Musicians aren't known for their long-range planning.
Never could Venezuelan violinist Ricardo Ochoa, who moved to Savannah in 2000, predict he'd be playing gypsy jazz, that European swing music that's so evocative of a time and place a million miles away. In Georgia.
Ochoa came here from Pittsburgh to join the Savannah Symphony, which was dissolved only a few years later. "It was supposed to be a stepping stone for me to go to another symphony," he says. "I decided I wanted to expand my repertoire and start learning other styles so I can survive. And I did."
Ochoa plays jazz, bluegrass, and (with the Train Wrecks) chug-chug electric Americana. He's also kept up his classical chops as a member of the Savannah Philharmonic.
When Slovenia-born psychiatrist Sasha Strunjas arrived in 2011, he brought with him an immense knowledge of gypsy jazz guitar, and an even bigger talent for playing its tricky Hungarian and Romanian scales.
The first person he went looking for was Ricardo Ochoa. Strunjas' wife had accepted a job at Armstrong Atlantic State University, and during an interview trip, he'd seen Ochoa playing with Julie Wilde and Jackson Evans. And he never forgot it.
"Two days after he moved to Savannah, we began playing," Ochoa says. "And Sasha and I have been playing since then three or four times a week."
Along with their duo gigs, Ochoa and Strunjas form the centerpiece of Velvet Caravan, one of our city's most unique musical groups, and certainly the group most packed with virtuosi.
Check out Acoustic in Nature, the Kickstarter-funded debut Velvet Caravan album. The band will introduce the record Feb. 1 as part of Trinity United Methodist Church's new concert series.
More than just a carbon-copy of the gypsy jazz so eloquently laid down by the early 20th Century masters, guitarist Django Reinhardt and violinist Stephane Grappelli, Acoustic in Nature is wild, swinging and more fun than any of us really deserve. It's a delightful record.
That's in great measure because of the other members of the band—Jared Hall (keyboard and accordion), percussionist Jesse Monkman, and bassist Eric Dunn.
Hall came here from Austin, where he played with, among other bands, the Bastard Sons of Johnny Cash. "He's honky tonk, boogie woogie, fantastic player," Ochoa says. "He probably had no idea he'd be playing in a gypsy jazz band."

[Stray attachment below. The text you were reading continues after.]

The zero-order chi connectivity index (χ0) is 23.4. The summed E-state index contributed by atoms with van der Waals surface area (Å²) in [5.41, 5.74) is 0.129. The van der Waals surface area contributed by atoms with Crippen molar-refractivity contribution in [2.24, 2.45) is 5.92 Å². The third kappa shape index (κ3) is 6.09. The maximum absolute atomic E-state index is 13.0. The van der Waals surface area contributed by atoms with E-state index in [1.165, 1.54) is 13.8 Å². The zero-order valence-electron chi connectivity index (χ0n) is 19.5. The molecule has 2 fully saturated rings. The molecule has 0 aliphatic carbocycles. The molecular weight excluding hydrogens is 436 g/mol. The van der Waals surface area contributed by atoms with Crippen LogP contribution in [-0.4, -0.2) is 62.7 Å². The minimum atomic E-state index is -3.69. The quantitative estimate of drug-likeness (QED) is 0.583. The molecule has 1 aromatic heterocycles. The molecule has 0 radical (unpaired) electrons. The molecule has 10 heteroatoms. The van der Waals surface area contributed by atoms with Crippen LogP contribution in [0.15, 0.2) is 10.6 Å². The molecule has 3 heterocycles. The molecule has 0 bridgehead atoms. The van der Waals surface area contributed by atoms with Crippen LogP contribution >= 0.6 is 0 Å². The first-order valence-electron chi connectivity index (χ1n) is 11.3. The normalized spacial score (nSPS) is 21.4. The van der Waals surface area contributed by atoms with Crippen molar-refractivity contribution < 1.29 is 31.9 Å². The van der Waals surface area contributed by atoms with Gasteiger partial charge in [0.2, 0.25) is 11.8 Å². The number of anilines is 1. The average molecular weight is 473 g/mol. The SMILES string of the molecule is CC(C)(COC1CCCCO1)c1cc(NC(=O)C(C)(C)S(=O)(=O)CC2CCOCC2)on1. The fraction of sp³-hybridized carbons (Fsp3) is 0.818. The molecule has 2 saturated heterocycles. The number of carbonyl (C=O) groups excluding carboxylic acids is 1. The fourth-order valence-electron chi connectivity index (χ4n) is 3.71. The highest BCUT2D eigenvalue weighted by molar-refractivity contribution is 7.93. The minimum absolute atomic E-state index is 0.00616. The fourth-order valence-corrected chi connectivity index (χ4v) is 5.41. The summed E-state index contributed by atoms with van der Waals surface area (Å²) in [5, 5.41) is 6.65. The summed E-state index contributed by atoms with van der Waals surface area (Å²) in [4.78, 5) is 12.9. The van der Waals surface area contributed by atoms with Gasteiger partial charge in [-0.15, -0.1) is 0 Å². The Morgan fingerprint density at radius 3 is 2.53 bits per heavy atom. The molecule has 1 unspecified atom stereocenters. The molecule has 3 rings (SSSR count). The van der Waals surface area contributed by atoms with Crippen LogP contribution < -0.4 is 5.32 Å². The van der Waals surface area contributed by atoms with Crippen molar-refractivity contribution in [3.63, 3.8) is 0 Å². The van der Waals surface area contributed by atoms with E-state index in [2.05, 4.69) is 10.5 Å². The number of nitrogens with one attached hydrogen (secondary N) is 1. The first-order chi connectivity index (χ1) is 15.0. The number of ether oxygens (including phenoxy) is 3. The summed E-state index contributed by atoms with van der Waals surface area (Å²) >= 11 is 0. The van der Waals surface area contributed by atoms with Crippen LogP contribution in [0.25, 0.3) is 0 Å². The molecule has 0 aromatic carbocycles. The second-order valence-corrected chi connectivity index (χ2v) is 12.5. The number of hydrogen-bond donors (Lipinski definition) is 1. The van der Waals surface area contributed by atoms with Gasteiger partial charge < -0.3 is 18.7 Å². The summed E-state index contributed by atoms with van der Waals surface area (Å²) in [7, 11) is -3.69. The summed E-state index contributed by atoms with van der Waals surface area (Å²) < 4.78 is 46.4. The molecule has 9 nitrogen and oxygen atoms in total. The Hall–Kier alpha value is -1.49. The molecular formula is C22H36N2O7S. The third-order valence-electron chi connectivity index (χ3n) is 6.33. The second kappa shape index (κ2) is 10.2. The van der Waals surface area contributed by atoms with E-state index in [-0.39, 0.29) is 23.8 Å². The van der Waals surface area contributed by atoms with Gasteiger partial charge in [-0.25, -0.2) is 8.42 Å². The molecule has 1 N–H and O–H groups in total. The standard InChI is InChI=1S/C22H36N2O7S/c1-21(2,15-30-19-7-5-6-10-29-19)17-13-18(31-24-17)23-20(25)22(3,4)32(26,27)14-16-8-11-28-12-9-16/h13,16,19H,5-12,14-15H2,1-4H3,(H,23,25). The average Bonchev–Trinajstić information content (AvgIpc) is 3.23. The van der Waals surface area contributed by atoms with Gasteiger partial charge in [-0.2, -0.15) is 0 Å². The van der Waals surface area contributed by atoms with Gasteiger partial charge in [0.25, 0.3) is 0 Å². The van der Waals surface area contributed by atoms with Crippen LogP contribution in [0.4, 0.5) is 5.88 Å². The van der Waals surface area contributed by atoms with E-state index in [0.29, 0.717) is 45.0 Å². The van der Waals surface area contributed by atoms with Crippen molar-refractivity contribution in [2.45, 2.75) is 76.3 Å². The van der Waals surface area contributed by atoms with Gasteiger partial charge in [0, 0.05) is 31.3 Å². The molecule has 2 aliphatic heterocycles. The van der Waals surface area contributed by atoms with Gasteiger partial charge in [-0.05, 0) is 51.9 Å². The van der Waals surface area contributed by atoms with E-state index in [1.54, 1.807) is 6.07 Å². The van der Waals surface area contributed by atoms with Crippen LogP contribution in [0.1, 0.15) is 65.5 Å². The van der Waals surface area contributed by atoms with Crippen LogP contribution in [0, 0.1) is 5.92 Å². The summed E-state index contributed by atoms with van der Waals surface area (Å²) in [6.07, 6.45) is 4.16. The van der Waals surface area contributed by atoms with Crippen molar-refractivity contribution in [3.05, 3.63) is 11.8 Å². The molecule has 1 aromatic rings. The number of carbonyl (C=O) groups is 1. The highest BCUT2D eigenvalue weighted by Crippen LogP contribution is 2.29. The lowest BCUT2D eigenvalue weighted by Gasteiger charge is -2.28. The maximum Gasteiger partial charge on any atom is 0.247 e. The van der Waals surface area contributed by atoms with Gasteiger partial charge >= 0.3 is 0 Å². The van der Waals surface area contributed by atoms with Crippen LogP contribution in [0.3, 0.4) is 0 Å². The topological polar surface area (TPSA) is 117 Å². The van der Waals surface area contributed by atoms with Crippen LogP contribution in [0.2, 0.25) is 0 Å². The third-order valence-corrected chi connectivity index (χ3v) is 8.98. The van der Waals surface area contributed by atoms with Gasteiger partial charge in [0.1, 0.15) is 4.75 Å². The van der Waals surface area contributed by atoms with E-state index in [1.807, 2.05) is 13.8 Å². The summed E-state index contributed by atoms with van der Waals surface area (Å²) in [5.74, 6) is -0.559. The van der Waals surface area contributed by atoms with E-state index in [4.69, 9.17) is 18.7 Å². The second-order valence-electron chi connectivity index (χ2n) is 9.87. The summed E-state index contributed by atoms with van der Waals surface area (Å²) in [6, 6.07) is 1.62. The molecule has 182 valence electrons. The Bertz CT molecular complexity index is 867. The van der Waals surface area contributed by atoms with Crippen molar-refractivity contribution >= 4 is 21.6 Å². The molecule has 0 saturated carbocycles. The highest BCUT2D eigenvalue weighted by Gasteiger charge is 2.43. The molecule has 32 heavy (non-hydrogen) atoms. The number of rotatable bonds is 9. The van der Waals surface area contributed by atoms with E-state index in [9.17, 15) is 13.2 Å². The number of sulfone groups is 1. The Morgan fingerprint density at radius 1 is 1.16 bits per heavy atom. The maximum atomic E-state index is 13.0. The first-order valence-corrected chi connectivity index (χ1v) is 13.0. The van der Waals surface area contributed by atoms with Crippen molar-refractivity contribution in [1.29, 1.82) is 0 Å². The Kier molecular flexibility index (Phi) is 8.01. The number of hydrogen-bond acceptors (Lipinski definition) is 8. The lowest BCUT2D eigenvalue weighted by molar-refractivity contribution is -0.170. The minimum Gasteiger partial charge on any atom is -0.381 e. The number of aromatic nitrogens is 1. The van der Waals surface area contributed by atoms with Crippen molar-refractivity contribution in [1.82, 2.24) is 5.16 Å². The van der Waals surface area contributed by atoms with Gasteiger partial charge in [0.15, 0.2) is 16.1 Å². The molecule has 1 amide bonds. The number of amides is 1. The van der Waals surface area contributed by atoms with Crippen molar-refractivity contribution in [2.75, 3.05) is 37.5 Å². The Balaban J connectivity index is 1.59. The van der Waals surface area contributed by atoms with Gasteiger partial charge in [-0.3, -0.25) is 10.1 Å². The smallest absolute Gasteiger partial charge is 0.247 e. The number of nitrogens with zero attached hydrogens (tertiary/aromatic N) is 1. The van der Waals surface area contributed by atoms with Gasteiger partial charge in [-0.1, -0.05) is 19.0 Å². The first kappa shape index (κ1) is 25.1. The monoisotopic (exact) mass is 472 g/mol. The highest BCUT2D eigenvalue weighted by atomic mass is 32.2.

None of this musical mixology, of course, was planned. "Everything has been so organic with this band," Ochoa continues. "We never tried anything in particular. Eric Dunn just decided to show up and sit in with us one day, and it worked out. We get along well. We drink well together."
Monkman's main instrument is the cajon, a primitive wooden box with drum snares built inside. Ochoa: "He said 'Look, I built my own cajon.' He's an orchestra guy, he and I play together in the Philharmonic. But he'd never played with a band. He brought the cajon and man, he just had the right touch for it. It's hard to play percussion on gypsy jazz—it works on the Latin stuff—but he figured out the right groove for it."
Velvet Caravan's music is indeed strongly rooted the gypsy jazz of Reinhardt and his Hot Club de France. In abundance during their live shows, and in full flower on Acoustic in Nature, are rich veins of New Orleans jazz, Latin music and even Afro-Caribbean time signatures. Hall's dexterous piano-playing weaves in and out between the delicate lead lines of the guitar and the violin.
Ochoa is getting used to explaining it—or attempting to, anyway. "People always ask me 'What style of music is this?' I always answer 'It's European redneck music.' And they'll say 'OK, I got it! I understand now.'
"Gypsy jazz players in Europe love bluegrass music now," he adds. "And that's music from the country. They're more infatuated with bluegrass now than they are with jazz. I might be generalizing here, but think about who plays hillbilly music and bluegrass? Rednecks."
There were plans, to be sure, but they changed dramatically as the ranks of Velvet Caravan expanded.
"When Sasha and I started playing together, it was 'Here we go with another standard gypsy jazz band,'" Ochoa recalls.'
"But when we started adding guys, and everybody started bringing their own personality into it, we didn't want to force them and say 'No, you need to learn that language.' Instead, we learned to adapt to what the guy has to say and see how we can make it work."